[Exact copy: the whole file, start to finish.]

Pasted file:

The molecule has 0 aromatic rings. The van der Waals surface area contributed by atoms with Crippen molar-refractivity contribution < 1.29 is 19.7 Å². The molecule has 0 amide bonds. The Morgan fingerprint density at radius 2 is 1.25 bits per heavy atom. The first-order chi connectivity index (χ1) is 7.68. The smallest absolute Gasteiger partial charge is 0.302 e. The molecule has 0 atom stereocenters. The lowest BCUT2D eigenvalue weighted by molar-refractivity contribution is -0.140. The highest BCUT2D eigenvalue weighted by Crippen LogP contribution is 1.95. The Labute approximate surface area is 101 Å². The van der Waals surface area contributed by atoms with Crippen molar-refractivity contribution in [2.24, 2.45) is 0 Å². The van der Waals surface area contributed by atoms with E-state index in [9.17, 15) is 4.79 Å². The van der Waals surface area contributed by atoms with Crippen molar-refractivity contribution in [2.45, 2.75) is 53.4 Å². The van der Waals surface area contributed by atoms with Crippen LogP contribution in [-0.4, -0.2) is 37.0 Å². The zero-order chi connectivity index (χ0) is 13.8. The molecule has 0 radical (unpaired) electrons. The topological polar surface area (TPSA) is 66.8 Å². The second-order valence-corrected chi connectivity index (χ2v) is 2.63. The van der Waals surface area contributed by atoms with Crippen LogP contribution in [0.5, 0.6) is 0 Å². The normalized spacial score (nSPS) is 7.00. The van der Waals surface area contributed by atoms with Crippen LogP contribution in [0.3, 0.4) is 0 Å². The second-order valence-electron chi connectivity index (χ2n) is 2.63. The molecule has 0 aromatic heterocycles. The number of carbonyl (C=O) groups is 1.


The molecule has 0 aromatic rings. The van der Waals surface area contributed by atoms with Crippen molar-refractivity contribution < 1.29 is 19.7 Å². The molecule has 0 amide bonds. The Morgan fingerprint density at radius 2 is 1.25 bits per heavy atom. The first-order chi connectivity index (χ1) is 7.68. The smallest absolute Gasteiger partial charge is 0.302 e. The molecule has 0 atom stereocenters. The lowest BCUT2D eigenvalue weighted by molar-refractivity contribution is -0.140. The highest BCUT2D eigenvalue weighted by Crippen LogP contribution is 1.95. The Labute approximate surface area is 101 Å². The van der Waals surface area contributed by atoms with Crippen molar-refractivity contribution in [2.24, 2.45) is 0 Å². The van der Waals surface area contributed by atoms with E-state index in [9.17, 15) is 4.79 Å². The van der Waals surface area contributed by atoms with Crippen molar-refractivity contribution in [2.45, 2.75) is 53.4 Å². The van der Waals surface area contributed by atoms with Crippen LogP contribution in [-0.4, -0.2) is 37.0 Å². The zero-order chi connectivity index (χ0) is 13.8. The molecule has 0 radical (unpaired) electrons. The topological polar surface area (TPSA) is 66.8 Å². The second-order valence-corrected chi connectivity index (χ2v) is 2.63. The van der Waals surface area contributed by atoms with Crippen LogP contribution in [0.5, 0.6) is 0 Å². The normalized spacial score (nSPS) is 7.00. The van der Waals surface area contributed by atoms with Crippen LogP contribution in [0.3, 0.4) is 0 Å². The second-order valence-electron chi connectivity index (χ2n) is 2.63. The molecule has 0 aromatic heterocycles. The number of carbonyl (C=O) groups is 1.